By Jack Macias ’14
President Bashar al-Assad claims that the recent violence in his country Syria is in the manner in which he has no control over. According to him, “I’m president. I don’t own the country. So they are not my forces.”
Being the president of any country means having an undying commitment to your country, to take responsibility for anything that might have gone awry. Merely stating that because you don’t own the troops does not save said reputation, nor does it take the blame of the president.
If what he says is true, and he has no military power, then he should then be removed from office by the people, as they have been trying to do.
Surprisingly, this is the first instance in which Syria government and policies of cracking down of the Syrian protesters have come under fire. Syria has been known to be one of the more oppressive nations during the entire Arab Spring.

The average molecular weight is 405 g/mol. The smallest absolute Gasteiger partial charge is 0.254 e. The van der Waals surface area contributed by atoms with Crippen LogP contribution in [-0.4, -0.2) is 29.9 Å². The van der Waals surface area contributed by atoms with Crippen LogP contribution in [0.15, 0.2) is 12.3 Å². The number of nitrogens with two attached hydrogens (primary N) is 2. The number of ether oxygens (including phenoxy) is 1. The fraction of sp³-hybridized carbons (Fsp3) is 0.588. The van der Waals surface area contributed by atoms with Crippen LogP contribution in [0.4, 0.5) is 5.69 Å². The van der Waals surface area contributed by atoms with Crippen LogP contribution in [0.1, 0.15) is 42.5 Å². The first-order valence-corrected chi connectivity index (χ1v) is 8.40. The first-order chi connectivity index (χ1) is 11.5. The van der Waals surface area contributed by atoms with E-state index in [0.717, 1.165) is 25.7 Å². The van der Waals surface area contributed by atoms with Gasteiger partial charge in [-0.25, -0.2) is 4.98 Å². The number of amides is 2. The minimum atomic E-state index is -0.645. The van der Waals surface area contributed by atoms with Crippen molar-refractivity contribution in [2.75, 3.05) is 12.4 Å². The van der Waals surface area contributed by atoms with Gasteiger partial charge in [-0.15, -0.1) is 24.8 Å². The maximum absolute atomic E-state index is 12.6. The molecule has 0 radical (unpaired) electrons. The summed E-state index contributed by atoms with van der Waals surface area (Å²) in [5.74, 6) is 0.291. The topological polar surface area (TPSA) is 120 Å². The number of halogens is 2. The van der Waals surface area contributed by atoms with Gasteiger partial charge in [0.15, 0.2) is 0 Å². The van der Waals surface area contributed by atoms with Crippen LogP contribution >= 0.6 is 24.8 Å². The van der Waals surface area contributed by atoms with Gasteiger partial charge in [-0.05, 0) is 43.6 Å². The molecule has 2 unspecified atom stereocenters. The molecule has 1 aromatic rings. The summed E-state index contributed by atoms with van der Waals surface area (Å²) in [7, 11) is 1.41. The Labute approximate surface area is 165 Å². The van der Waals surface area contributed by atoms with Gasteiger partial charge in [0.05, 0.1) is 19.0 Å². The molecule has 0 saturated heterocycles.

Since the beginning of Arabian Spring, several countries’ governments have been overthrown, but Syria, along with some of the stronger government countries, has remained as it was through brutal crackdowns by the regime.
Although the president is correct in saying that he does not have complete control over the country, he is not correct in saying that he has no control over his army.
The president is the single most powerful man in any “democracy” and although there is a hierarchy below him, he is the figurehead of the entire country. Saying that he has no control is not a completely straight statement for him to give.
Another of his controversial statements is that he did not give the orders to “kill.” He claims that they were acting on their own, while he is in control of the armed forces. The Syrian president is currently in a complete state of denial.